Howard W. Hewitt – Bridgeton, Ind. – Wabash College had a very small hand in the restoration of the Bridgeton Covered Bridge. But the Wabash students will be remembered along with hundreds of other volunteers who made Monday’s events possible.
The bridge was destroyed by arson April 28, 2005. The community, an army of volunteers, and two industrial sized cranes put the bridge back in place Monday morning. See photos from Monday here.
Wabash’s involvement started with the Present Indiana Summer Internship Program. John Meara ’07 selected the Parke County bridges for his summer project. A natural extension of his research became a work day. More than 20 students went to Bridgeton June 1 to volunteer. Those men spent the day stacking lumber.
Approximately 25 students returned Aug. 22 and cleaned the construction area and stained the wooden panels which will become the sides of the covered bridge.
There were no Wabash students present for Monday’s big event. Classes are underway on campus and the day in Bridgeton started around 9 a.m. But the students who went down Aug. 22 expressed an appreciation for the history and social significance, not to mention economic impact, of the covered bridges.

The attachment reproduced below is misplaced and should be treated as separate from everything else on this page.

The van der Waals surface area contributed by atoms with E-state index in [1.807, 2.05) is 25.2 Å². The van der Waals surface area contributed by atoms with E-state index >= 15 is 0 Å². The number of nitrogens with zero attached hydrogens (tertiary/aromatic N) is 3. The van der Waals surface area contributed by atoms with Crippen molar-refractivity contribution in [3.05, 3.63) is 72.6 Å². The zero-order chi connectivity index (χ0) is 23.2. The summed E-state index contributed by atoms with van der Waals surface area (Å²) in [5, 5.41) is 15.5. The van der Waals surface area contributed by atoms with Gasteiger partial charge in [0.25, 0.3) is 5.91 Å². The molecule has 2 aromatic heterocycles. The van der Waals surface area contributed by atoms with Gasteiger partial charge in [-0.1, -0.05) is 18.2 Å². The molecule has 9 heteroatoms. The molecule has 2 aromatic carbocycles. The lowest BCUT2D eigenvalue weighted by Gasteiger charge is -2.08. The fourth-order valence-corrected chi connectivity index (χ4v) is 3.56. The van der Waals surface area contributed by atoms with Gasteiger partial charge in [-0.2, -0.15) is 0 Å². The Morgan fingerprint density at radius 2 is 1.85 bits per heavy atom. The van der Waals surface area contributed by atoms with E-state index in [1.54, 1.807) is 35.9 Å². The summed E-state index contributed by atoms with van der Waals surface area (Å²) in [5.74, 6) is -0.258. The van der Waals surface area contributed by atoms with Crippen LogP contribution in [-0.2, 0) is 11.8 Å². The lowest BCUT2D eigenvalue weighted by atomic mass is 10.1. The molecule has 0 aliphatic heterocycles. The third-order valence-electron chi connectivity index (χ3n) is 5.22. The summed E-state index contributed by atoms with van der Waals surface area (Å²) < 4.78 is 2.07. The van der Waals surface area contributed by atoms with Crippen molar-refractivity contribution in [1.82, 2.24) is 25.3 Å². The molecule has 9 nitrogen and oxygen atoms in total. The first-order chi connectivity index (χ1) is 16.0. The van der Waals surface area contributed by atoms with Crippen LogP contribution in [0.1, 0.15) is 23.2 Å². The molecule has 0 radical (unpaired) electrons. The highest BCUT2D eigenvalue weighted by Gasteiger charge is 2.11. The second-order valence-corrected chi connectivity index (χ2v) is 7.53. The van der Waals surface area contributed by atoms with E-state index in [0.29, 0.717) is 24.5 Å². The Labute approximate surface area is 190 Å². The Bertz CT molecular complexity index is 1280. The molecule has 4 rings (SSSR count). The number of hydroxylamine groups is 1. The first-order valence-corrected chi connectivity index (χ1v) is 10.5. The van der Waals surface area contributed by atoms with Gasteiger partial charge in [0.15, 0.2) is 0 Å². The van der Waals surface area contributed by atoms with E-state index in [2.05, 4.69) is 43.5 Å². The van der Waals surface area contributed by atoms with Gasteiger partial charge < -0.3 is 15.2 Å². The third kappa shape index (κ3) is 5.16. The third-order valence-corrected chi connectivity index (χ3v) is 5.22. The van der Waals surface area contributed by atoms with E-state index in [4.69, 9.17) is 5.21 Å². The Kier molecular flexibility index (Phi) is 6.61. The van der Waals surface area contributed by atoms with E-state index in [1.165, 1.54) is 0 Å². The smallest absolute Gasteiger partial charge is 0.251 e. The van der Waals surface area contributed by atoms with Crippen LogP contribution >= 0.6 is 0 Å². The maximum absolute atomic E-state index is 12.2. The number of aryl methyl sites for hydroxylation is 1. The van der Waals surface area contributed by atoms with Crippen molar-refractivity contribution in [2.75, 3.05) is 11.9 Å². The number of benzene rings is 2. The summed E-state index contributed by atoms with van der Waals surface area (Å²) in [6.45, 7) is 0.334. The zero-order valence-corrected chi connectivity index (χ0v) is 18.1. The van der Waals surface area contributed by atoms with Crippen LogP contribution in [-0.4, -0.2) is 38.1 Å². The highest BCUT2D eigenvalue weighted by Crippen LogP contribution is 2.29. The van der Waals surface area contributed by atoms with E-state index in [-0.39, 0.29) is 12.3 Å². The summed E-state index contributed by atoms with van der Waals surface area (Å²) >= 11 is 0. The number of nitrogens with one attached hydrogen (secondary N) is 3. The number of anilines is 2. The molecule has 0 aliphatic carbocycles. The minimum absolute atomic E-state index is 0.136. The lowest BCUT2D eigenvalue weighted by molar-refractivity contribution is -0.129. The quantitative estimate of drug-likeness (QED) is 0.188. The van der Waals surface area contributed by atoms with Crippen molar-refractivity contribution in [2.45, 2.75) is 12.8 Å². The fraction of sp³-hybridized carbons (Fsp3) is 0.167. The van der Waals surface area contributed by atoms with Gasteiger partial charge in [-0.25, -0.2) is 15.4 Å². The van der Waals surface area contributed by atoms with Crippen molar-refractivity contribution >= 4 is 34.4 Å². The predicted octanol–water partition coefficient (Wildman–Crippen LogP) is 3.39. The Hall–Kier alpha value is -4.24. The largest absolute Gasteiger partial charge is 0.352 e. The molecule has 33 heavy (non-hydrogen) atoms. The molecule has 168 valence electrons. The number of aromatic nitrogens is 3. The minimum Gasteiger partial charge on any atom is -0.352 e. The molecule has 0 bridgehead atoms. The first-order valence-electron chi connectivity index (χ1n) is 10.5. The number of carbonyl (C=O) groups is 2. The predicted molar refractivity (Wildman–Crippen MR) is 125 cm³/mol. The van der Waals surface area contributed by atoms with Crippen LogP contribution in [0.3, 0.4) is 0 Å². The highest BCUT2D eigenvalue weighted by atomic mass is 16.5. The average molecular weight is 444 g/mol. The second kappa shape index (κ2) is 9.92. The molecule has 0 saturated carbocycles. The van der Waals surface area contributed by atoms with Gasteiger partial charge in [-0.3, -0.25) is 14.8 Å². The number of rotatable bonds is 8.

The school children present Monday were the first to let out a thunderous cheer when the first section of the bridge was set in place.
“Hopefully these kids will assume responsibility,” said elementary school teacher Susie Runyon. “Hopefully they’ll assume responsibility for preservation of landmarks like our bridges.”
You can read all of Runyon’s comments and thoughts from mill owner Mike Roe in a Wabash College press release. Just click here.
The Wabash contingent was small, just one Public Affairs representative. But there are at least 50 Wabash men who can take pride in lending a hand to a project of historic significance. The newest, historically accurate, covered bridge in America is rising in Parke County.
As for the rest of the Wabash Community, it should share in the pride that has helped restore something no arsonist can destroy – community pride.